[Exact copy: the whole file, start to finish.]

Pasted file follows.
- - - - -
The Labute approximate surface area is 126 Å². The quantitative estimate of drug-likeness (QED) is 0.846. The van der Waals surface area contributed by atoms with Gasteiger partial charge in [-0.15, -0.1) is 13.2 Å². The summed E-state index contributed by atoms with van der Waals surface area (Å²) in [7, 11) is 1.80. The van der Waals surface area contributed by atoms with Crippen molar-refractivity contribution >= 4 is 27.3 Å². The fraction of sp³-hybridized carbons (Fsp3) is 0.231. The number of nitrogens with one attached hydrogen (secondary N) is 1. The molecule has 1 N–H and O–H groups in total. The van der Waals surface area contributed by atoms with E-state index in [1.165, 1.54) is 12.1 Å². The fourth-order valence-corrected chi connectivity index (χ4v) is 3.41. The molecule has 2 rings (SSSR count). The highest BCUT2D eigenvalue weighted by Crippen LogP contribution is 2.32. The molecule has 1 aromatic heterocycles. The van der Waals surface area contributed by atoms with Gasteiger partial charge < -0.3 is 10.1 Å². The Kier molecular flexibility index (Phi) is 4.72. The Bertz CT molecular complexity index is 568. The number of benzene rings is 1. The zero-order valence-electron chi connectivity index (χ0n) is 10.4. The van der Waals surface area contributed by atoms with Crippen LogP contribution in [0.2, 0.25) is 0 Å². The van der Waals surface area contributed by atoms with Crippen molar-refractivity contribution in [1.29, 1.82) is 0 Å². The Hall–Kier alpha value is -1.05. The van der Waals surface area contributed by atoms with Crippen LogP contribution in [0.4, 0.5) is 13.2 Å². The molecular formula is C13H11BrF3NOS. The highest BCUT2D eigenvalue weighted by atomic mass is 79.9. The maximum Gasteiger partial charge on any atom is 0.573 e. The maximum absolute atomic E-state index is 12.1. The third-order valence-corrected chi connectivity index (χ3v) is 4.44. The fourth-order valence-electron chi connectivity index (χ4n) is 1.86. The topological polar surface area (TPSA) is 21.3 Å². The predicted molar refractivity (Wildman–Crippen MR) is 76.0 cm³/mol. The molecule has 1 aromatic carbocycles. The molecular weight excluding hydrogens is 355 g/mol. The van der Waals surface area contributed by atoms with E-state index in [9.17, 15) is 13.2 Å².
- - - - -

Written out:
The Labute approximate surface area is 126 Å². The quantitative estimate of drug-likeness (QED) is 0.846. The van der Waals surface area contributed by atoms with Gasteiger partial charge in [-0.15, -0.1) is 13.2 Å². The summed E-state index contributed by atoms with van der Waals surface area (Å²) in [7, 11) is 1.80. The van der Waals surface area contributed by atoms with Crippen molar-refractivity contribution >= 4 is 27.3 Å². The fraction of sp³-hybridized carbons (Fsp3) is 0.231. The number of nitrogens with one attached hydrogen (secondary N) is 1. The molecule has 1 N–H and O–H groups in total. The van der Waals surface area contributed by atoms with E-state index in [1.165, 1.54) is 12.1 Å². The fourth-order valence-corrected chi connectivity index (χ4v) is 3.41. The molecule has 2 rings (SSSR count). The highest BCUT2D eigenvalue weighted by Crippen LogP contribution is 2.32. The molecule has 1 aromatic heterocycles. The van der Waals surface area contributed by atoms with Gasteiger partial charge < -0.3 is 10.1 Å². The Kier molecular flexibility index (Phi) is 4.72. The Bertz CT molecular complexity index is 568. The number of benzene rings is 1. The zero-order valence-electron chi connectivity index (χ0n) is 10.4. The van der Waals surface area contributed by atoms with Crippen LogP contribution in [0.2, 0.25) is 0 Å². The van der Waals surface area contributed by atoms with Crippen molar-refractivity contribution in [1.29, 1.82) is 0 Å². The Hall–Kier alpha value is -1.05. The van der Waals surface area contributed by atoms with Crippen LogP contribution in [0.4, 0.5) is 13.2 Å². The molecular formula is C13H11BrF3NOS. The highest BCUT2D eigenvalue weighted by atomic mass is 79.9. The maximum Gasteiger partial charge on any atom is 0.573 e. The maximum absolute atomic E-state index is 12.1. The third-order valence-corrected chi connectivity index (χ3v) is 4.44. The fourth-order valence-electron chi connectivity index (χ4n) is 1.86. The topological polar surface area (TPSA) is 21.3 Å². The predicted molar refractivity (Wildman–Crippen MR) is 76.0 cm³/mol. The molecule has 1 aromatic carbocycles. The molecular weight excluding hydrogens is 355 g/mol. The van der Waals surface area contributed by atoms with E-state index in [9.17, 15) is 13.2 Å².